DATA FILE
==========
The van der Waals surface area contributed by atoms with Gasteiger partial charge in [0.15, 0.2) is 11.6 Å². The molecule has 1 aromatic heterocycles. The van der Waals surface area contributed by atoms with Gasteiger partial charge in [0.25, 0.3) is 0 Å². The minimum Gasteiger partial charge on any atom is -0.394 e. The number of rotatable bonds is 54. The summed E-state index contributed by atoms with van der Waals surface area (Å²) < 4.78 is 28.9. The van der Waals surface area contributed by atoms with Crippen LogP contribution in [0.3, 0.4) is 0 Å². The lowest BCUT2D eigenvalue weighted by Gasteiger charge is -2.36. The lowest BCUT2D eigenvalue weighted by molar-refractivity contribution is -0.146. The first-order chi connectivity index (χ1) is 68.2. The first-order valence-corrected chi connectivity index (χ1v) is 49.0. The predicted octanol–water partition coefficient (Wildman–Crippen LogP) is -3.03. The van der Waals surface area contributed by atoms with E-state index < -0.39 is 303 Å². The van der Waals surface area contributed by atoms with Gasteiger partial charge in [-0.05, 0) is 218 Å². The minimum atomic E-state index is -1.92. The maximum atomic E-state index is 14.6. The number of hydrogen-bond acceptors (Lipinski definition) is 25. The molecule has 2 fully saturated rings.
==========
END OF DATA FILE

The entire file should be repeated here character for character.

The van der Waals surface area contributed by atoms with Gasteiger partial charge in [0.15, 0.2) is 11.6 Å². The molecule has 1 aromatic heterocycles. The van der Waals surface area contributed by atoms with Gasteiger partial charge in [0.25, 0.3) is 0 Å². The minimum Gasteiger partial charge on any atom is -0.394 e. The number of rotatable bonds is 54. The summed E-state index contributed by atoms with van der Waals surface area (Å²) < 4.78 is 28.9. The van der Waals surface area contributed by atoms with Crippen LogP contribution in [0.3, 0.4) is 0 Å². The lowest BCUT2D eigenvalue weighted by Gasteiger charge is -2.36. The lowest BCUT2D eigenvalue weighted by molar-refractivity contribution is -0.146. The first-order chi connectivity index (χ1) is 68.2. The first-order valence-corrected chi connectivity index (χ1v) is 49.0. The predicted octanol–water partition coefficient (Wildman–Crippen LogP) is -3.03. The van der Waals surface area contributed by atoms with E-state index < -0.39 is 303 Å². The van der Waals surface area contributed by atoms with Gasteiger partial charge in [-0.05, 0) is 218 Å². The minimum atomic E-state index is -1.92. The maximum atomic E-state index is 14.6. The number of hydrogen-bond acceptors (Lipinski definition) is 25. The molecule has 2 fully saturated rings.